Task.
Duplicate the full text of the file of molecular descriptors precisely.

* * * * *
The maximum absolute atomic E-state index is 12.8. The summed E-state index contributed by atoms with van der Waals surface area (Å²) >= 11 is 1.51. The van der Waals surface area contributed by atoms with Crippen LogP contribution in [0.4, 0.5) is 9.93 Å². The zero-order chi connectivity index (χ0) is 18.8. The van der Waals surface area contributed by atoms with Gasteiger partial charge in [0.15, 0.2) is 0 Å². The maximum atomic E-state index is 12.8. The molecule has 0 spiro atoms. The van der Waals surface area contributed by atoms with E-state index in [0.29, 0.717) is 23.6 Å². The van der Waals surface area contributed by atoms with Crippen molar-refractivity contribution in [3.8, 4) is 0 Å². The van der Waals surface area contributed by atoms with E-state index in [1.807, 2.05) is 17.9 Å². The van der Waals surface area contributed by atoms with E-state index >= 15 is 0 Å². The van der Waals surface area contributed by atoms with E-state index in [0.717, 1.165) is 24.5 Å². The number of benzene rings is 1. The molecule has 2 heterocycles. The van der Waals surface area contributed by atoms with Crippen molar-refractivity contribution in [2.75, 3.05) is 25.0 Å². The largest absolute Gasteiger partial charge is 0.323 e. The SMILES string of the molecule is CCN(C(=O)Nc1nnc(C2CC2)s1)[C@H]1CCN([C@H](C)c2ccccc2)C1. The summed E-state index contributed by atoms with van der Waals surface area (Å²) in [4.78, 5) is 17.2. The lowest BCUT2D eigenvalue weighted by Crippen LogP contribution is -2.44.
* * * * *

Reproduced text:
The maximum absolute atomic E-state index is 12.8. The summed E-state index contributed by atoms with van der Waals surface area (Å²) >= 11 is 1.51. The van der Waals surface area contributed by atoms with Crippen LogP contribution in [0.4, 0.5) is 9.93 Å². The zero-order chi connectivity index (χ0) is 18.8. The van der Waals surface area contributed by atoms with Gasteiger partial charge in [0.15, 0.2) is 0 Å². The maximum atomic E-state index is 12.8. The molecule has 0 spiro atoms. The van der Waals surface area contributed by atoms with E-state index in [0.29, 0.717) is 23.6 Å². The van der Waals surface area contributed by atoms with Crippen molar-refractivity contribution in [3.8, 4) is 0 Å². The van der Waals surface area contributed by atoms with E-state index in [1.807, 2.05) is 17.9 Å². The van der Waals surface area contributed by atoms with E-state index >= 15 is 0 Å². The van der Waals surface area contributed by atoms with E-state index in [0.717, 1.165) is 24.5 Å². The number of benzene rings is 1. The molecule has 2 heterocycles. The van der Waals surface area contributed by atoms with Crippen molar-refractivity contribution in [2.75, 3.05) is 25.0 Å². The largest absolute Gasteiger partial charge is 0.323 e. The SMILES string of the molecule is CCN(C(=O)Nc1nnc(C2CC2)s1)[C@H]1CCN([C@H](C)c2ccccc2)C1. The summed E-state index contributed by atoms with van der Waals surface area (Å²) in [4.78, 5) is 17.2. The lowest BCUT2D eigenvalue weighted by Crippen LogP contribution is -2.44.